Michelle Piergoelam, Songs in a Strange Land

JTF (just the facts): Published in 2023 by Lecturis (here). Softcover, 21 x 28.8 cm, 36 pages with large fold outs, with 46 color and black and photographs. Includes an essay by Alex van Stipriaan. Design by SYB. (Cover and spread shots below.)

Comments/Context: The work of Michelle Piergoelam, a Dutch visual artist, often incorporates cultural myths, dreams, and memories, drawing on her own family history and upbringing. Piergoelam’s parents both moved to the Netherlands at a young age from Suriname, and despite her Surinamese heritage, she still hasn’t visited her homeland. In her artistic projects, Piergoelam uses hints, fragments, and traces to create a vision of the country. Her images, both true and fictitious, encourage us to awaken our imagination, and she makes “conscious use of native stories to tell the cultural importance as a way to witness culture and history”.

Piergoelam’s ongoing multidisciplinary project titled “The Untangled Tales” sets its goal to visualize “stories of hope and resilience, and the ways in which these traditions allow us to glimpse at the years of slavery.” Songs in a Strange Land is the second chapter, and centers on the role of water in the lives of the enslaved, as embodied in rowing and work songs.

Its sophisticated and unexpected book construction definitely draw attention to Songs in a Strange Land. At first glance, it looks like a slim publication, with the title embossed on the cover and a landscape photograph in the background. It opens to flaps with archival photographs, and while the left side contains pages with an essay, the right side unfolds into five long stacked foldouts. Each fold out has a sequence of images printed on black paper, and the outer side has texts of the songs with images in the background.  

The book takes us to the Suriname rivers, the place where the enslaved used to row for long hours in boats. Surinamese rowing songs were an essential part of those trips. They used an African call-and-response technique, where one person sings and the rest of the group responds with a similar phrase. These songs are filled with the fighting spirit and the sorrow of the enslaved. An essay by Alex van Stipriaan titled “Row, row, row your boat” sets the tone of the book, stating that “slavery in Suriname is unimaginable without taking into consideration the role of water.” The enslaved were brought across the Atlantic (and for many, the ocean became their grave), but water was also always a predominant element in the everyday life of country. “Strange as it may sound, rowing a tent boat was one of the many occasions the enslaved people took advantage of to sing together.”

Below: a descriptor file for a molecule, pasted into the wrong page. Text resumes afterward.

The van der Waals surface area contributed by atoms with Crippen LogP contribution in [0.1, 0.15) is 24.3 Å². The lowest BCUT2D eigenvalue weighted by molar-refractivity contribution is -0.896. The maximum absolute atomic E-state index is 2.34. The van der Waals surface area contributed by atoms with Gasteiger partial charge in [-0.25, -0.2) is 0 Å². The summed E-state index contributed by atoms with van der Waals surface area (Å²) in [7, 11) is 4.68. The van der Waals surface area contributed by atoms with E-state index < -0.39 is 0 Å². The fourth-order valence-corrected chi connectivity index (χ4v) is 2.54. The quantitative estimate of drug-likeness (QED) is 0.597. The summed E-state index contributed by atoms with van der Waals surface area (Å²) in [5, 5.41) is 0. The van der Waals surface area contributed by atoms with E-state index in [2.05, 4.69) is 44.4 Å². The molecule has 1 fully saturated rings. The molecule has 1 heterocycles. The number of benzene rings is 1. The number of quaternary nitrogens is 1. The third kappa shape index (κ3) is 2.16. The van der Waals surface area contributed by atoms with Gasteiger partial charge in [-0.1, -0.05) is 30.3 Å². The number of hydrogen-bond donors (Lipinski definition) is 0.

As we unfold the pages, they contain fragments of the rowing songs, placed against the images of grass and trees taken at night. In a way, the book itself flows like a river. As we unfold the first layer, there is a sequence of eight images. These vertical photographs, all shot at night, have a strong blue hue. Portraits of a young man appear next to shots of a boat moving through the river, tall grass, and a paddle gently touching water. Each photograph is simple, focusing on a single subject, and this simplicity is powerful. 

The next sequence of photographs consists of four images focusing on a man’s hands, also photographed against a dark background. In these pictures, close up hands make gestures while the leaves of trees appear in the back. Then, there are color photographs of a man in a boat moving through the river, followed by a hand holding a lamp, tree branches lit by its light, and the back of the man rowing. 

As the fourth and the final spread unfolds, a profile portrait of a man singing takes up most of the frame. The photographs of him singing are mixed with the images of cane sugar and wooden paddles. For Piergoelam, the night river photograph symbolizes Surinamese history, as it becomes the site of memory. “At night, light and dark come together and show you what is forgotten by the day.” Emerging from the darkness, the river is the holder of life and the spirit-world.

As context to Piergoelam’s work, a number of contemporary diasporic photographers have explored bringing their family roots in their practice. Frida Orupabo, who is of dual Nigerian and Norwegian heritage, creates striking collages of archival imagery that assertively reassemble and reclaim Black bodies, exposing the multifarious legacies of colonialism (reviewed here). And most recently, Keisha Scarville, a Guyanese-American photographer, explored her family history in her photobook Lick of tongue, rub of finger, on soft wound (reviewed here). Piergoelam’s series is a welcome contribution to this conversation. 

For the final chapter of the project, Piergoelam plans to travel to Suriname and spend time studying life in the jungle, again referencing the lives of the enslaved. This photobook stands out, with its clever construction reinforcing its concept and narrative. Piergoelam, while still in the early years of her career, has a thoughtful vision and cultural awareness. It will be exciting to follow her practice, and to see the completion of the wider project and the next steps in her career.

Collector’s POV: Michelle Piergoelam is represented by ROOF-A Gallery in Rotterdam (here). her work has little secondary market history at this point, so gallery retail likely remains the best option for those collectors interested in following up.

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